Diabetic cardiomyopathy has been characterized by an early impairment of left ventricular (LV) longitudinal function as opposed to preserved LV radial function.
Conventional echocardiography and longitudinal (ϵ L ) and radial (ϵ R ) systolic strain assessed by speckle-tracking imaging were obtained in 114 type 2 diabetic patients and 88 age-matched controls.
LV ejection fraction was similar in diabetic patients and controls. The presence of subclinical LV systolic dysfunction in diabetic patients was demonstrated by lower values of midwall fractional shortening (18% ± 3% vs 20% ± 3%, P = .006), ϵ L (-19% ± 3% vs –22% ± 2%, P < . 001), and ϵ R (50% ± 16% vs 56% ± 12%, P = .003) compared with controls. On multivariate analysis, factors predicting strain values were diabetes ( P = .001) and gender ( P = .001) for ϵ L and diabetes ( P = .003) for ϵ R .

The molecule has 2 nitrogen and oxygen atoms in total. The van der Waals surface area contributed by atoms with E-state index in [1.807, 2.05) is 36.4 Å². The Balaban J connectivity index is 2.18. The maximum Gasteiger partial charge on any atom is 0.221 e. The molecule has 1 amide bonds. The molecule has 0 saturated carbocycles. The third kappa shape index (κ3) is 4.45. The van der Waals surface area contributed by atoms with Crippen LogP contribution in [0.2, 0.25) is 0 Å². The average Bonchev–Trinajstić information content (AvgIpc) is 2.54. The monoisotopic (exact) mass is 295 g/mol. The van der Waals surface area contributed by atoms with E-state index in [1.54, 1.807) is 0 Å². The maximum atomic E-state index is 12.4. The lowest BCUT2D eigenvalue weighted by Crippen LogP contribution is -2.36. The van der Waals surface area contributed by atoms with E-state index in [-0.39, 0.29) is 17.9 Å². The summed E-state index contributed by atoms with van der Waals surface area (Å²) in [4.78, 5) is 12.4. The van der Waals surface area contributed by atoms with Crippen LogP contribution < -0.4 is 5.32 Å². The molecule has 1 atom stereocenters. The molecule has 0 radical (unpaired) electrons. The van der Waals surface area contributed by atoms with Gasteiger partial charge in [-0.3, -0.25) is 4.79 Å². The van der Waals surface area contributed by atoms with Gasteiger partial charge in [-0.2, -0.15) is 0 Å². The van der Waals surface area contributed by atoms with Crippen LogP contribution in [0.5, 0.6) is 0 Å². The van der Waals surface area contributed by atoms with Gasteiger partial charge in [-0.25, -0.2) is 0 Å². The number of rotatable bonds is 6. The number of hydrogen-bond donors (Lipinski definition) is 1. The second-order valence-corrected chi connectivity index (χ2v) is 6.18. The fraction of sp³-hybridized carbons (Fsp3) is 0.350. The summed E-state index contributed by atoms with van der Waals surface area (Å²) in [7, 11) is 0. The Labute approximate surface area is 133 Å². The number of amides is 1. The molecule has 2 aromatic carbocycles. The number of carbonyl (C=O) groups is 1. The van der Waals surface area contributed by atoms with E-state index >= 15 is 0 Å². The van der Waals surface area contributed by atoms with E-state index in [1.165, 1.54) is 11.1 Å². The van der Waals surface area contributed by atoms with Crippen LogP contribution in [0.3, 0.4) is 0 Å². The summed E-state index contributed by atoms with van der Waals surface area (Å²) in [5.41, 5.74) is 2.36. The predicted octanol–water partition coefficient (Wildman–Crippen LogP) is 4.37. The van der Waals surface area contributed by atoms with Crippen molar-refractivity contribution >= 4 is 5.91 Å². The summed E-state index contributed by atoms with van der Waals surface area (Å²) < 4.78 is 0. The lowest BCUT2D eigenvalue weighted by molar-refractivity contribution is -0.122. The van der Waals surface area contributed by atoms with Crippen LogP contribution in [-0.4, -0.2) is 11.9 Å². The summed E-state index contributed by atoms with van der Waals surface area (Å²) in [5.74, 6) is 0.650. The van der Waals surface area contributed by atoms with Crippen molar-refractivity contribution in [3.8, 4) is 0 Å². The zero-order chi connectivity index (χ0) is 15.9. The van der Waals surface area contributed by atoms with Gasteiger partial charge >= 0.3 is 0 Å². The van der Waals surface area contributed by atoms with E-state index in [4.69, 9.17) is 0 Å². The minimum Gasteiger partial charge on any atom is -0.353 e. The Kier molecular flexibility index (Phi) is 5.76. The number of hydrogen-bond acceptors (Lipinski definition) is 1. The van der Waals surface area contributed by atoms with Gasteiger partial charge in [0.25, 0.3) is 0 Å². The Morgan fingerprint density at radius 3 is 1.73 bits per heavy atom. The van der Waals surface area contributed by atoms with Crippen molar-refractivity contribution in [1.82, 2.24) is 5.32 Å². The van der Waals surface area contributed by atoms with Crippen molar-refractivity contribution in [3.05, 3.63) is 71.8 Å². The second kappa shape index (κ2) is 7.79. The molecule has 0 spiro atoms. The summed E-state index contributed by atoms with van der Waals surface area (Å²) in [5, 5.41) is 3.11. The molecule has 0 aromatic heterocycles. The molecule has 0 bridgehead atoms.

Diabetic patients without overt heart disease display subclinical alteration of both radial and longitudinal LV systolic function even after adjustment for blood pressure, age, and body mass index.
Diabetes mellitus (DM) may alter cardiac structure and function independently of underlying coronary artery disease or hypertension. This diabetic cardiomyopathy is characterized by a long silent phase of progressive left ventricular (LV) remodeling before contractile dysfunction, increased myocardial stiffness, and onset of heart failure symptoms.